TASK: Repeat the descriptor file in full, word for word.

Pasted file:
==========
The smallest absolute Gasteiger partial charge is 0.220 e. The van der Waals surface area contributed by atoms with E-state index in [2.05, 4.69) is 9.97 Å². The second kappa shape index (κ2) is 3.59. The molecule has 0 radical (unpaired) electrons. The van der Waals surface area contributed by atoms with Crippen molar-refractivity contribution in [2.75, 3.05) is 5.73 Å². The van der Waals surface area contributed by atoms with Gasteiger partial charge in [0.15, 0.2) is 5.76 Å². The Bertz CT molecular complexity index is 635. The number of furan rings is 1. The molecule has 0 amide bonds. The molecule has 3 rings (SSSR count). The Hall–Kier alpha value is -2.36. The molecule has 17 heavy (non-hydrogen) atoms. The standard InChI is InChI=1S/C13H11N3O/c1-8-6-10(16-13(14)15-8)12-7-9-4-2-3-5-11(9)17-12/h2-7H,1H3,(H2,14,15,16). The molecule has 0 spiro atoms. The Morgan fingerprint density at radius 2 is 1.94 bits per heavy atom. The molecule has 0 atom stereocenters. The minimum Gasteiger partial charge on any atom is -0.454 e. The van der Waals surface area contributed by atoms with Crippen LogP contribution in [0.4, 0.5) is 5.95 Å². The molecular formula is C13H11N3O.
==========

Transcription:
The smallest absolute Gasteiger partial charge is 0.220 e. The van der Waals surface area contributed by atoms with E-state index in [2.05, 4.69) is 9.97 Å². The second kappa shape index (κ2) is 3.59. The molecule has 0 radical (unpaired) electrons. The van der Waals surface area contributed by atoms with Crippen molar-refractivity contribution in [2.75, 3.05) is 5.73 Å². The van der Waals surface area contributed by atoms with Gasteiger partial charge in [0.15, 0.2) is 5.76 Å². The Bertz CT molecular complexity index is 635. The number of furan rings is 1. The molecule has 0 amide bonds. The molecule has 3 rings (SSSR count). The Hall–Kier alpha value is -2.36. The molecule has 17 heavy (non-hydrogen) atoms. The standard InChI is InChI=1S/C13H11N3O/c1-8-6-10(16-13(14)15-8)12-7-9-4-2-3-5-11(9)17-12/h2-7H,1H3,(H2,14,15,16). The molecule has 0 spiro atoms. The Morgan fingerprint density at radius 2 is 1.94 bits per heavy atom. The molecule has 0 atom stereocenters. The minimum Gasteiger partial charge on any atom is -0.454 e. The van der Waals surface area contributed by atoms with Crippen LogP contribution in [0.4, 0.5) is 5.95 Å². The molecular formula is C13H11N3O.